Wednesday, April 15, 2015

A Big Bicycle

On occasion, we in our household find ourselves curious about a bike shop located outside a reasonably bike-able distance. Several years ago, we'd visited such a shop in a city to the north of us that stocks brands of bicycles not found in most area shops. When we popped by recently to see what was happening and what sort of new finds they would have, we were disappointed to learn that the store had completely shut down.

Looking for some sort of bike-hunting-satisfaction, we dropped by another spot that we knew would be open and were greeted by what can only be described as a very big bicycle.
I have to apologize for the low quality photos as I was not prepared to run into such a sighting on this trip and had only the camera phone to document.
Oddly enough, it was not the first thing to catch my eye (sometimes the obvious is the last thing I see). I made a comment while pointing at an old Schwinn delivery bike standing off to the side that it would be fantastically fun to own. Sam said it would be hard to get the seat into a good pedaling position, but I found myself squinting and made wriggling faces trying to figure out why. Then, suddenly the most obvious item in the shop "appeared" before my eyes. "Ah," I sighed, "You were referring to the giant metal bicycle!" Sam then looked confused, but we got it all worked out eventually.
As Sam wandered off, I was mesmerized by the giant bicycle. I couldn't help but circle around it and look at all the details of this steed. Several shop employees came by to see if I needed assistance, but I couldn't seem to take my eyes off of this beast. The detail in the design was absolutely alluring.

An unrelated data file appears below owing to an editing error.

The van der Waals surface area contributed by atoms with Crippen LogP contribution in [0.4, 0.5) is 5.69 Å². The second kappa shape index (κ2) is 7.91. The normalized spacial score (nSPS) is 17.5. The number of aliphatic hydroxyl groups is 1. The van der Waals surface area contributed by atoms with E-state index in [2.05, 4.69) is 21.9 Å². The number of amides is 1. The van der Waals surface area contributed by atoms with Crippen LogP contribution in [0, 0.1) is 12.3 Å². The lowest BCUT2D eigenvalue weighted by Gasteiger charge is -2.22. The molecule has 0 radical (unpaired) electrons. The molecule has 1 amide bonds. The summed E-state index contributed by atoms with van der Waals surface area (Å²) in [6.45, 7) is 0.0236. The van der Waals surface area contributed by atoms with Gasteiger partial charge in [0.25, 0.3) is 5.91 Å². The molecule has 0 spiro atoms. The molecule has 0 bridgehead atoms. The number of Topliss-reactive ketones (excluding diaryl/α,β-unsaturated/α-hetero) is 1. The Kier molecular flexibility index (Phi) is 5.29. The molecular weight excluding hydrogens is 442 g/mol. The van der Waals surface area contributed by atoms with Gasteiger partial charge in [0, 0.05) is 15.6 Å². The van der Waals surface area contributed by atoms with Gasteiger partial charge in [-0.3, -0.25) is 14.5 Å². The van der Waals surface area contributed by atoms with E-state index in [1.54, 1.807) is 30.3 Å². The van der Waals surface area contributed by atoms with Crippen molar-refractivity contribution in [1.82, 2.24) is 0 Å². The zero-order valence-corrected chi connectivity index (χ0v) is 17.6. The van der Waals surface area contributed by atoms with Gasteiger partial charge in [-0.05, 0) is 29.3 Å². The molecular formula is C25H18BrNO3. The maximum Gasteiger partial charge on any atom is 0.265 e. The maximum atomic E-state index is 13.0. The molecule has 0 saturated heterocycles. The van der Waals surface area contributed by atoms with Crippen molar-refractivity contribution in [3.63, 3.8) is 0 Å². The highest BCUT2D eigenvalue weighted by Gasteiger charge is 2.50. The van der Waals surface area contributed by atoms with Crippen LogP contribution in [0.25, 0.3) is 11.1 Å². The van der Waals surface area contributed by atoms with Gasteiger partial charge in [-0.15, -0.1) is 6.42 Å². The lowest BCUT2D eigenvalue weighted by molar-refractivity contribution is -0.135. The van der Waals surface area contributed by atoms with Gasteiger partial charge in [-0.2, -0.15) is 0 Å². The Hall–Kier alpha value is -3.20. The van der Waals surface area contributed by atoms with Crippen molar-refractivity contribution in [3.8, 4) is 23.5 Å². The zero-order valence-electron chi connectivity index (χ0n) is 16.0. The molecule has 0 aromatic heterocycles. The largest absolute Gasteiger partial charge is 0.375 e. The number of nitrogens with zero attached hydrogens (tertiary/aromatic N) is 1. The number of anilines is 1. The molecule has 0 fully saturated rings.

Viewing the metal bicycle with a backdrop of high-viz clothing and helmets seemed an inappropriate location for it; yet it was almost because of its surroundings that it fascinated me so. Seeing this creation of found bits that stood in their final refinement stage against goods generally mass produced was, if nothing else, an interesting juxtaposition.
The bike is quite large, with its tallest point reaching a height that stood beyond the top of my head. As its maker points out, it is appropriately sized for someone who stands at about 9ft/2.75m.

As I continued to admire the bicycle and read through the artist's statement, it was easy to see how much time and care had gone into this creation. I have had the opportunity to see a variety of metal art and even specifically bicycles, but never one that has illustrated such care in detail and for the final product. If I had the means to own this (and a place to display it), it would be difficult not to purchase it!

If you happen to have the capacity, the artist is taking best offers for this piece (and if you do end up owning it, can I please come by and visit it on occasion?). It is currently on display at Lee's Cyclery in Fort Collins, Colorado, if you happen to be nearby and are curious about this bicycle.

Friday, April 10, 2015

Choosing a Casual Bicycle Helmet